Thursday, March 25, 2010


In Montgomery there is a serious anti-walking culture. This incident is pretty representative of the attitude people have towards walking:

I went out to eat lunch with someone at a place where you order sandwiches to go. We placed our order and were told that the wait would be 15 minutes. I told the person I was with that there was a store down and around the street that I wanted to check out -- a .2 mile distance according to google maps. I started walking down the street and the person I was with headed towards my car, expecting that we would drive to the store. I think that they were genuinely shocked that I was planning on walking the distance, which I insisted we do. I cannot fully comprehend how anyone would believe it's reasonable to drive a .4 mile round trip, especially when it's not hot, cold, raining, etc.

Sunday, March 21, 2010

Babka catching on in Alabama

Every time I go to New York I bring back chocolate Babka and Rugelach from Zabar's.

No one down here has ever heard of them before (and no one watched Seinfeld -- cinnamon is a "lesser babka"). But they've caught on with my co-workers. Now, other people are bringing them back from Zabar's when they're in New York. I feel like I've successfully imported a little yiddish yank culture down South.

Sunday, March 14, 2010


Last Saturday I went to Atlanta to hear the Atlanta Symphony Orchestra perform the Mahler 3.

Because I wanted to see the spectacle of the bingo rally in Montgomery at noon, I didn't make it to Atlanta until 4:30 PM. As a result of the limited amount of time I had, I mainly hung out around the mid-town area.

The main point of interest was Piedmont Park:

The park includes: open grass areas, recreational fields, lake, and botanical gardens.

I was captivated with how in the mid-town area, a suburban-esque residential neighborhood butts up right against a business district with office towers.

Here's the view looking down a street near Piedmont Park:

And here's the view when I turn 180 degrees:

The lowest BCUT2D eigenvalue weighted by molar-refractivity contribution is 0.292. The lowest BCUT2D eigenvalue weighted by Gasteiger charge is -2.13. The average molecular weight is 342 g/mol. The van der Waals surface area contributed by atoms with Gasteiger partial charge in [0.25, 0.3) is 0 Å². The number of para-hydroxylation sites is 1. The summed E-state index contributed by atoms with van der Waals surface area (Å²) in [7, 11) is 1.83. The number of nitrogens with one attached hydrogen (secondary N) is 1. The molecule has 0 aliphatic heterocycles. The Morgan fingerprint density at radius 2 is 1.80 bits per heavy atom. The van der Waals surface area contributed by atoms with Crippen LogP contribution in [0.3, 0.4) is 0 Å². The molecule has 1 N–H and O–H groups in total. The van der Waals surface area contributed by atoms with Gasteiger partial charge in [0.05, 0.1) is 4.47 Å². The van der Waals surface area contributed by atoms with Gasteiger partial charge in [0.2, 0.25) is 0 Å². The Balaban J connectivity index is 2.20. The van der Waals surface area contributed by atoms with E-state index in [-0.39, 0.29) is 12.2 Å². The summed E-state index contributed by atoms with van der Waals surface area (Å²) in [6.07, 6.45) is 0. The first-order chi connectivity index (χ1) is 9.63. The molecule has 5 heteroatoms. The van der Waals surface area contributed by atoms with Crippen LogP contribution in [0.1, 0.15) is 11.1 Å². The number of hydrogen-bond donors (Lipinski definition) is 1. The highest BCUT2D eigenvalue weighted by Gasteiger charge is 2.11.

And these are the homes on the right side of the street:

But if you turn back around and head half a mile towards the office buildings, this is the view:

I thought that was kinda crazy.

The Orchestra was pretty good. Technically excellent, but devoid of a unique sound. Robert Spano lead an efficient performance, but it lacked the interpretational insight that someone like Michael Gielen brings to the Mahler 3. Gielen, for instance, pushes the woodwinds and brass to the front of the balance, and isn't afraid to let them sound raw and vulgar. But still, it was well worth the 320 mile drive (roundtrip). It's so much more fun to hear the music live than on recording.

Finally, I used my time in Atlanta to eat as much sushi as possible -- something that Montgomery lacks.

Some other pictures:

A museum cannot official be called a museum unless there is a Calder.

Wednesday, March 10, 2010

Right to play bingo = civil rights

Since I last wrote about the Alabama Bingo Wars, the situation has only further escalated. To briefly recap, gambling in Alabama is illegal, but bingo is legal in certain counties, and bingo machines, which are really just slot machines, are legal if they meet certain criteria set by the State Supreme Court. The Governor has declared that none of the machines in the state meet the criteria (he has no way of really knowing this) and he is trying to shut all of the bingo halls down.

Bingo halls have shut down on their own in order avoid being raided by the Governor’s anti-gambling taskforce. Even if the bingo machines are legal, the owners of the bingo halls rightly believe that once their machines are removed for inspection (and assets onsite seized), it will take months of legal wrangling to get them back. As a result, hundreds of workers (or thousands – it depends on who you ask) are now out of a job.